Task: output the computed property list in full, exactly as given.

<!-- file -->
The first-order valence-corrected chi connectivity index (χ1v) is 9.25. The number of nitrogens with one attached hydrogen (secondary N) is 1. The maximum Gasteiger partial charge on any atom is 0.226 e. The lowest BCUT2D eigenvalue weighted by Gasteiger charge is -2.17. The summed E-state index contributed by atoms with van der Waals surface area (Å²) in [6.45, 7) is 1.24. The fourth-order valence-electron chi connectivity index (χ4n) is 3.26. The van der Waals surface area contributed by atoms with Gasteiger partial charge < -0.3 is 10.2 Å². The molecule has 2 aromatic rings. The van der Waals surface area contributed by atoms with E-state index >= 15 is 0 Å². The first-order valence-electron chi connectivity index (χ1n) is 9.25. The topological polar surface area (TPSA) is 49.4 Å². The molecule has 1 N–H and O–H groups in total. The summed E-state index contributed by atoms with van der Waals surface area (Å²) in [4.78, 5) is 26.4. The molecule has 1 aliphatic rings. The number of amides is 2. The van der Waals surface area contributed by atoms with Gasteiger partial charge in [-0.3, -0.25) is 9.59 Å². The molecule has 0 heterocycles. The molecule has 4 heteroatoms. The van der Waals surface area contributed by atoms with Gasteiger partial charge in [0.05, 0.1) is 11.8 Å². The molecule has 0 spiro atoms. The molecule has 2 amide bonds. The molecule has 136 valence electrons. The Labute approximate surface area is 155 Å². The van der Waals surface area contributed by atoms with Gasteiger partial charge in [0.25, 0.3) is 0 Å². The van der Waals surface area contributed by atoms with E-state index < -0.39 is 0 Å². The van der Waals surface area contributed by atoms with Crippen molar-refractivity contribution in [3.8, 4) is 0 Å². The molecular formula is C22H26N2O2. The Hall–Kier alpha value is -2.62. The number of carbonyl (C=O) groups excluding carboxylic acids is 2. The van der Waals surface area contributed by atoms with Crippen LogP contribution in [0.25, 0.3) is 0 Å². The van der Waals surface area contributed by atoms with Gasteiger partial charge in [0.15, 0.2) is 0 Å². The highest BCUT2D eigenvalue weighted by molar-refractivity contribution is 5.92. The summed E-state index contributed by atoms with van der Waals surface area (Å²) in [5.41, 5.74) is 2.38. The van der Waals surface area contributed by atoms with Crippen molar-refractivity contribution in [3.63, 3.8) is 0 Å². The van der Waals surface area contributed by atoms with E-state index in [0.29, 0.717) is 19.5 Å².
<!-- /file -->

The first-order valence-corrected chi connectivity index (χ1v) is 9.25. The number of nitrogens with one attached hydrogen (secondary N) is 1. The maximum Gasteiger partial charge on any atom is 0.226 e. The lowest BCUT2D eigenvalue weighted by Gasteiger charge is -2.17. The summed E-state index contributed by atoms with van der Waals surface area (Å²) in [6.45, 7) is 1.24. The fourth-order valence-electron chi connectivity index (χ4n) is 3.26. The van der Waals surface area contributed by atoms with Gasteiger partial charge < -0.3 is 10.2 Å². The molecule has 2 aromatic rings. The van der Waals surface area contributed by atoms with E-state index >= 15 is 0 Å². The first-order valence-electron chi connectivity index (χ1n) is 9.25. The topological polar surface area (TPSA) is 49.4 Å². The molecule has 1 N–H and O–H groups in total. The summed E-state index contributed by atoms with van der Waals surface area (Å²) in [4.78, 5) is 26.4. The molecule has 1 aliphatic rings. The number of amides is 2. The van der Waals surface area contributed by atoms with Gasteiger partial charge in [-0.3, -0.25) is 9.59 Å². The molecule has 0 heterocycles. The molecule has 4 heteroatoms. The van der Waals surface area contributed by atoms with Gasteiger partial charge in [0.05, 0.1) is 11.8 Å². The molecule has 0 spiro atoms. The molecule has 2 amide bonds. The molecule has 136 valence electrons. The Labute approximate surface area is 155 Å². The van der Waals surface area contributed by atoms with Gasteiger partial charge in [0.25, 0.3) is 0 Å². The van der Waals surface area contributed by atoms with E-state index < -0.39 is 0 Å². The van der Waals surface area contributed by atoms with Crippen molar-refractivity contribution in [3.8, 4) is 0 Å². The molecular formula is C22H26N2O2. The Hall–Kier alpha value is -2.62. The number of carbonyl (C=O) groups excluding carboxylic acids is 2. The van der Waals surface area contributed by atoms with Crippen LogP contribution in [0.25, 0.3) is 0 Å². The van der Waals surface area contributed by atoms with Gasteiger partial charge in [0.15, 0.2) is 0 Å². The highest BCUT2D eigenvalue weighted by molar-refractivity contribution is 5.92. The summed E-state index contributed by atoms with van der Waals surface area (Å²) in [5.41, 5.74) is 2.38. The van der Waals surface area contributed by atoms with Crippen molar-refractivity contribution in [3.63, 3.8) is 0 Å². The van der Waals surface area contributed by atoms with E-state index in [0.29, 0.717) is 19.5 Å².